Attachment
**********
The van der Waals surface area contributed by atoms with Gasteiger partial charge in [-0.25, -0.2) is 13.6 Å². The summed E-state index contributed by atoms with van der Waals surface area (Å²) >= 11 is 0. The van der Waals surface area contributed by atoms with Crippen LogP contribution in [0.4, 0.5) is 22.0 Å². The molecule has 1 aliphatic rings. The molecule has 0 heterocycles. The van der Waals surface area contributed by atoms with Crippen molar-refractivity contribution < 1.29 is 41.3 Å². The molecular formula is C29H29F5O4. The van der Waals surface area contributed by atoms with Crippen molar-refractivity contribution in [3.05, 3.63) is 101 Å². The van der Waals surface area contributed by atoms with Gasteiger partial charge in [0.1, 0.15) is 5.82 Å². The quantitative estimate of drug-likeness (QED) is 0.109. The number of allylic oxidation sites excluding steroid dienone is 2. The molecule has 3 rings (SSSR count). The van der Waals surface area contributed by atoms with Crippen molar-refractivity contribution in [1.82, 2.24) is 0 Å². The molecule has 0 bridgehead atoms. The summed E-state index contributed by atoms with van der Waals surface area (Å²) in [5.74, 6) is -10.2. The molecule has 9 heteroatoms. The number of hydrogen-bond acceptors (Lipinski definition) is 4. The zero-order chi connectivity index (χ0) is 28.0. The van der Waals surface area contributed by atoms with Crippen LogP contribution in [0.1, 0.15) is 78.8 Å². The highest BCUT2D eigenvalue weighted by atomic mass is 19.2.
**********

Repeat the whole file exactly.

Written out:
The van der Waals surface area contributed by atoms with Gasteiger partial charge in [-0.25, -0.2) is 13.6 Å². The summed E-state index contributed by atoms with van der Waals surface area (Å²) >= 11 is 0. The van der Waals surface area contributed by atoms with Crippen LogP contribution in [0.4, 0.5) is 22.0 Å². The molecule has 1 aliphatic rings. The molecule has 0 heterocycles. The van der Waals surface area contributed by atoms with Crippen molar-refractivity contribution < 1.29 is 41.3 Å². The molecular formula is C29H29F5O4. The van der Waals surface area contributed by atoms with Crippen molar-refractivity contribution in [3.05, 3.63) is 101 Å². The van der Waals surface area contributed by atoms with Gasteiger partial charge in [0.1, 0.15) is 5.82 Å². The quantitative estimate of drug-likeness (QED) is 0.109. The number of allylic oxidation sites excluding steroid dienone is 2. The molecule has 3 rings (SSSR count). The van der Waals surface area contributed by atoms with Crippen molar-refractivity contribution in [1.82, 2.24) is 0 Å². The molecule has 0 bridgehead atoms. The summed E-state index contributed by atoms with van der Waals surface area (Å²) in [5.74, 6) is -10.2. The molecule has 9 heteroatoms. The number of hydrogen-bond acceptors (Lipinski definition) is 4. The zero-order chi connectivity index (χ0) is 28.0. The van der Waals surface area contributed by atoms with Crippen LogP contribution in [0.1, 0.15) is 78.8 Å². The highest BCUT2D eigenvalue weighted by atomic mass is 19.2.